That immensely important project should now engage international lawyers, police specialists, military analysts, historians, politicians, and philosophers of different traditions and cultures. Perhaps reflection, debate, and experience will provide some consensus on a new legal system for terror that can one day be encoded in some new set of international conventions. In the meantime we must do the best we can, not by abandoning all of the constraints of the two traditional models but by trying to capture the principles those constraints serve in a new model that incorporates aspects of each of the others.

That new model might require a nation to first pursue international terrorist organizations that have harmed its people through police action, either on its own or in collaboration with international or foreign police units, unless such police action is, or becomes, inadequate. A terrorist organization might control territory of its own so that no local police action can reach it, for example, or a local government might be unwilling or unable to attack the organization effectively. In that event a nation may mount a military campaign against the organization even if it must invade a foreign country, such as Afghanistan, whose regime is protecting it.

But once a nation has taken prisoners in such a campaign, whether by capture on a foreign battlefield or by arrest at home or elsewhere, it must follow a different procedure. It must choose, case by case, which of the two models I described it then wishes to pursue. Within a reasonable time after capture—say, two months—it must decide whether a prisoner is to be treated as a prisoner of war or as a suspected criminal. (It may later revise its decision if new evidence requires.)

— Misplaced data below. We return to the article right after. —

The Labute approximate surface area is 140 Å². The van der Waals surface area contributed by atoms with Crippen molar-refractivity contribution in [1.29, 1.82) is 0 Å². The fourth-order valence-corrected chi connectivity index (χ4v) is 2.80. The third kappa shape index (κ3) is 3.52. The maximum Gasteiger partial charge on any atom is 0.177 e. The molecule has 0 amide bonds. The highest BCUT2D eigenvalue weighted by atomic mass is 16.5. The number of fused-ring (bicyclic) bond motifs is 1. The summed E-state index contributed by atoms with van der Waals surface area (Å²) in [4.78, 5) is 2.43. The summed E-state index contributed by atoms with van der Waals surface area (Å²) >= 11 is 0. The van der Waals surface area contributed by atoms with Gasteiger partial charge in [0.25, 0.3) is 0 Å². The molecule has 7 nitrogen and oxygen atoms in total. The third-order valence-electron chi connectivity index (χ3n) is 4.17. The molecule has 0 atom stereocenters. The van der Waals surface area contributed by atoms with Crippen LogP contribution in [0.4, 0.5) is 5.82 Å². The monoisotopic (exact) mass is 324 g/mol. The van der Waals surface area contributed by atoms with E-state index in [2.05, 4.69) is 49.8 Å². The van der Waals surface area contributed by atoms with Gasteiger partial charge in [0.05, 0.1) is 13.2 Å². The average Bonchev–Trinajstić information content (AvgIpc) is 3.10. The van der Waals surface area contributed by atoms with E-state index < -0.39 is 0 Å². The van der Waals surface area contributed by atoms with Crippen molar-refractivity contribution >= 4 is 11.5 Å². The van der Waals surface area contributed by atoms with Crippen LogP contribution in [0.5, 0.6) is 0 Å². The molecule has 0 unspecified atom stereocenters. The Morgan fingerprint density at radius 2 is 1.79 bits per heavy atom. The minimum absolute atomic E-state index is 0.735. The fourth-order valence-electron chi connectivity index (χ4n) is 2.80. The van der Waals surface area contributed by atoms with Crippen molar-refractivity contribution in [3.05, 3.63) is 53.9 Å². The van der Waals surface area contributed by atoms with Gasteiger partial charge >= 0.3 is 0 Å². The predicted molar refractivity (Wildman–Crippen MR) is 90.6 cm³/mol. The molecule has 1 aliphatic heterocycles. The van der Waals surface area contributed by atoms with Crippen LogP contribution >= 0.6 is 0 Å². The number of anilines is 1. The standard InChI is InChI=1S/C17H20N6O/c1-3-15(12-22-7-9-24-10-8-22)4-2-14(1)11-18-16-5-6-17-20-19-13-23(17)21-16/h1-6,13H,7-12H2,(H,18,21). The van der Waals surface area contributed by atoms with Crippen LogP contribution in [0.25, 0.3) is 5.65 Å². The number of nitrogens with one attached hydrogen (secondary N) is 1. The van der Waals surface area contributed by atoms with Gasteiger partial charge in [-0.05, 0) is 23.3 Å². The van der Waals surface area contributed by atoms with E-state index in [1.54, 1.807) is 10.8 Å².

That decision must be made not in accordance with a defensive reading of the rules of the Geneva Conventions, which were written with more conventional wars in mind, but in the spirit of the principles behind those rules. Since terrorist organizations do not have national identities or uniforms, for example, it cannot be decisive, in determining whether a detainee is a criminal and not a prisoner of war, that he wears no uniform. If the government decides to treat any prisoner captured in battle as a criminal rather than as a prisoner of war, its decision must be reviewed by a “judicial” tribunal as required by the provisions of the Geneva Conventions that almost all civilized nations have accepted. If it decides to treat anyone it captures not on a battlefield but in an ordinary police action as a prisoner of war rather than as a criminal, then it must permit him to challenge that classification, whenever practicable, through a habeas corpus petition in a federal court.23

Those detainees the government designates as prisoners of war must be treated in accordance with the humane rules of those conventions. They must, for example, be given accommodation and medical care equal to that of the troops guarding them, and subjected to no form of interrogation beyond what those conventions permit. The conventions permit a nation to try a prisoner of war for war crimes, such as willful killing of civilians, that would presumably include terrorist attacks in the United States. But if any prisoner of war is charged with such a crime, the conventions require that he be tried in a military court whose rules give him all the procedural protections that members of the American military have who are court-martialed. (The rules of American courts-martial are much more protective of the accused than the military tribunals in which the Bush administration proposes to try foreigners. The former severely restrict the admissability into evidence of hearsay and involuntary confessions, for example, and provide for appeals to an appellate court that includes civilian judges, and then to the Supreme Court.) The conventions’ rule that prisoners of war may be detained until the end of hostilities cannot be plausibly applied in these circumstances, however, because that rule plainly presumes that wars begin and end through discrete formal acts. The US “war” against terrorism can have no formal end: it may last at least a generation. Congress must therefore stipulate a maximum period—say, three years—for which anyone designated a prisoner of war in the campaign against terrorism may be held, though Congress would retain the power, so long as organized international terrorism remains a serious threat, to extend the period, either in particular cases or in blanket extensions of a stipulated maximum period, on a showing of necessity and after suitable debate.